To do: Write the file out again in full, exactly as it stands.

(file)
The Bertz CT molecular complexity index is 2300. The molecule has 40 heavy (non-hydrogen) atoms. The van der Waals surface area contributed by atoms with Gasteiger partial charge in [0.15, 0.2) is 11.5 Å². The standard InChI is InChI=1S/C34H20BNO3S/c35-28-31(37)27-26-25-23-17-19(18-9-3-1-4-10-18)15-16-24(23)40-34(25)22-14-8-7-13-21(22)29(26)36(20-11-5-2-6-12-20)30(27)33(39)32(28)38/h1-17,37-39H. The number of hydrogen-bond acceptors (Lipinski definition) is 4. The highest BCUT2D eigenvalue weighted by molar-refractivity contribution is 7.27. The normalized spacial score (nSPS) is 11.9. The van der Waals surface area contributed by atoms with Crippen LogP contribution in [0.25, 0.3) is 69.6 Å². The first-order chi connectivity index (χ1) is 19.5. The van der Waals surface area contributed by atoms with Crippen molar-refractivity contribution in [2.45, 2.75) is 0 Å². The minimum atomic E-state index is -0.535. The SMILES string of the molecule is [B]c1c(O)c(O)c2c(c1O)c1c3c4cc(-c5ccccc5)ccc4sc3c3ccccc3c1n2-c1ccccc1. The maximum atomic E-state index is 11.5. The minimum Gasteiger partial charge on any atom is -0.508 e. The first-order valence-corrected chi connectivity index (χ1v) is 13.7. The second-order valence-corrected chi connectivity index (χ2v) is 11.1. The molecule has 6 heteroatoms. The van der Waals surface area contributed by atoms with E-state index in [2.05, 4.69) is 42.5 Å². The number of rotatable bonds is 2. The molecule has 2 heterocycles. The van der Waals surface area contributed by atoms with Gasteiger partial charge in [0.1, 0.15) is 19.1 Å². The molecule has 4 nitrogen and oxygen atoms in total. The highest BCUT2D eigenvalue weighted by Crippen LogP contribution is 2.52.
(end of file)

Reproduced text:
The Bertz CT molecular complexity index is 2300. The molecule has 40 heavy (non-hydrogen) atoms. The van der Waals surface area contributed by atoms with Gasteiger partial charge in [0.15, 0.2) is 11.5 Å². The standard InChI is InChI=1S/C34H20BNO3S/c35-28-31(37)27-26-25-23-17-19(18-9-3-1-4-10-18)15-16-24(23)40-34(25)22-14-8-7-13-21(22)29(26)36(20-11-5-2-6-12-20)30(27)33(39)32(28)38/h1-17,37-39H. The number of hydrogen-bond acceptors (Lipinski definition) is 4. The highest BCUT2D eigenvalue weighted by molar-refractivity contribution is 7.27. The normalized spacial score (nSPS) is 11.9. The van der Waals surface area contributed by atoms with Crippen LogP contribution in [0.25, 0.3) is 69.6 Å². The first-order chi connectivity index (χ1) is 19.5. The van der Waals surface area contributed by atoms with Crippen molar-refractivity contribution in [2.45, 2.75) is 0 Å². The minimum atomic E-state index is -0.535. The SMILES string of the molecule is [B]c1c(O)c(O)c2c(c1O)c1c3c4cc(-c5ccccc5)ccc4sc3c3ccccc3c1n2-c1ccccc1. The maximum atomic E-state index is 11.5. The minimum Gasteiger partial charge on any atom is -0.508 e. The first-order valence-corrected chi connectivity index (χ1v) is 13.7. The second-order valence-corrected chi connectivity index (χ2v) is 11.1. The molecule has 6 heteroatoms. The van der Waals surface area contributed by atoms with E-state index in [2.05, 4.69) is 42.5 Å². The number of rotatable bonds is 2. The molecule has 2 heterocycles. The van der Waals surface area contributed by atoms with Gasteiger partial charge in [0.1, 0.15) is 19.1 Å². The molecule has 4 nitrogen and oxygen atoms in total. The highest BCUT2D eigenvalue weighted by Crippen LogP contribution is 2.52.